“He’s gone to Leipzig, but what about a Burnley or a Sunderland or a West Brom.”
After starting RB Leipzig’s final game of the Bundesliga season against Eintracht Frankfurt, Oliver Burke may be overcome with regret. He passed up the opportunity to finish in mid-table obscurity in the self-appointed greatest league in the world. If only he had listened to the wise sage John Hartson.
He’s simply had to make do with a runners-up spot in his and his club’s maiden season in the top-flight. The award for finishing best of the rest behind Bayern Munich – and in front of the much vaunted Borussia Dortmund – is qualification for the Champions League.
Moving on from such a facetious stance, on a collective level Burke’s season has been an overwhelming success. The club, through their substantial links with Red Bull, are not so much maligned as openly despised. The Scotsman’s new team have been met with abusive banners, a paint attack on their bus and even a severed bull’s head. Such is the culture in Germany, the way the club are financed and structured has provoked significant contempt. Yet, despite all the criticism from traditionalists, the ethos of the club is one which should be admired and one which attracted Burke in the first place. RB – which stands for RasenBallsport to circumvent German rules which prevent clubs being named after their sponsors – target promising players to develop.
The club saw this promise in the Scottish international when they signed the Kirkcaldy-born winger from Nottingham Forest for £12.75million. Burke wasn’t acquired to be an instant hit. Instead he was seen as a “project” according to Derek Rae, Bundesliga commentator for BT Sport, a malleable player who could be moulded, developed and improved.
“They knew they were getting somebody with raw talent,” Rae explained, “at the same time a player who hadn’t properly been developed I think they felt that there was almost no coaching had really been done on him. A big upside for Leipzig was the fact that the raw materials were there, it was just a matter of fine tuning. And they’ve given him the time to look, to feel, to learn.”
It seemed the 20-year-old would need no such time. Coming off the bench to make his debut at home to Dortmund, he needed only 20 minutes to set up the winning goal. Awarded with his first start the following month, he capped it with his first goal. Yet, that initial spark has not progressed into a consistent flame. What has transpired is 25 Bundesliga appearances but only 617 minutes of football – 19 appearances lasting less than 30 minutes.
There are two reasons for such a paucity in game time, competition and game intelligence. Leipzig’s attacking arsenal includes Austrian international Marcel Sabitzer, 21-goal forward Timo Werner and Swedish sensation Emil Forsberg.
While much has been made of the winger’s defensive “hard drive” being empty, it has been a learning curve for Burke, unable to just rely on his raw ability.
Rae said: “Leipzig are the second best team in Germany this season and you don’t easily get into a team like that. He hasn’t always done himself favours playing from the start, he’s looked a little ill at ease.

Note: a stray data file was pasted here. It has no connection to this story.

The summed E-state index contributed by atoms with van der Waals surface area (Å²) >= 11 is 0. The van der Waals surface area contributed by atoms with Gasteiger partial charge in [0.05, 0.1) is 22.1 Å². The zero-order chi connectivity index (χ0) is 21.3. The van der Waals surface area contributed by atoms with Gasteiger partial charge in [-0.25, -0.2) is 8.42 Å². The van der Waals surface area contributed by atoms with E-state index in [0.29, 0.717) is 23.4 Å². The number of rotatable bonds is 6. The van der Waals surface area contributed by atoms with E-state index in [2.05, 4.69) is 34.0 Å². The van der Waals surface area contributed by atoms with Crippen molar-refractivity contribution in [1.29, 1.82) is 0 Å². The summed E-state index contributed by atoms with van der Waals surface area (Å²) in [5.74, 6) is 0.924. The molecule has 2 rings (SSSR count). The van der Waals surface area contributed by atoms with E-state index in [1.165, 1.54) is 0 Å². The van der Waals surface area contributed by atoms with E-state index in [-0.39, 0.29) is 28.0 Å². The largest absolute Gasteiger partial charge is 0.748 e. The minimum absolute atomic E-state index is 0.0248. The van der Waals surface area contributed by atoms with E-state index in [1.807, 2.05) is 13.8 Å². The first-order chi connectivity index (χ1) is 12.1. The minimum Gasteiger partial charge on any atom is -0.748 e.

“Listen to Ralph Hasenhüttl, the coach, and Ralf Rangnick, the sporting director, they both say that what they had to work on from the start was his work without the ball, which is very important when you analyse how Leipzig play. They are the masters of pressing and counter-attacking so the work without the ball is really quite typical to how they play.”
During the nascent stages, Burke spoke of learning everyday. With a change in style and culture, patience has been the keyword for all involved.
Leipzig were frustrated when Burke was called up for international duty but not used, sitting on the bench as Scotland lost 3-0 to England. The month before he was left out when Gordon Strachan’s men slumped in Slovakia. He has not been selected for the England clash, having to make do with a place in Scot Gemmill’s under-20 squad for the Toulon Tournament.
Leipzig felt that the time during the season would’ve been better spent in Germany, benefitting the player and, in the long-run, Scotland.
Slowly but surely Burke has developed a better understanding of what is expected of him. Almost by osmosis, being around team-mates, learning from the sidelines, training every day.
The next step is to become a regular, something which is a “big challenge”, depending on the club’s recruitment. It could work one of two ways: he falls down the pecking order or is afforded more game time as the club rotate. It may result in a loan move, even if the club want to be in control of his development.
“Things can change in a hurry and everyone reassesses players,” explained Rae. “But it should be a valid question, should he be sent out on loan; is that the next part of his development?
“If he is to be sent out on loan I wouldn’t think there is any logic in Leipzig sending him on loan to someone in the UK because there aren’t many teams in the UK who play the way they do.
“It is important for him to have a good summer and to be doing the right things, on and off the ball.”
This season may have been more about learning, but the environment is one which will be of long-term benefit, producing a more rounded player. Perhaps, more than it would have in England.
“I think he was clocked as the fastest in the league at one point,” said Rae. “He has tremendous physical strength and with the right coaching he is someone who could, genuinely, go to the very top. But steps will need to be taken to work on a side of his game which had been neglected. And that’s a criticism of the British game that not enough two-way players are produced.
“I still think it was a very good move, a bold move, but the right move to try something new and different. And he clearly has that as part of his make-up that he wants to get better. He’s in very good hands with a view to making that happen.”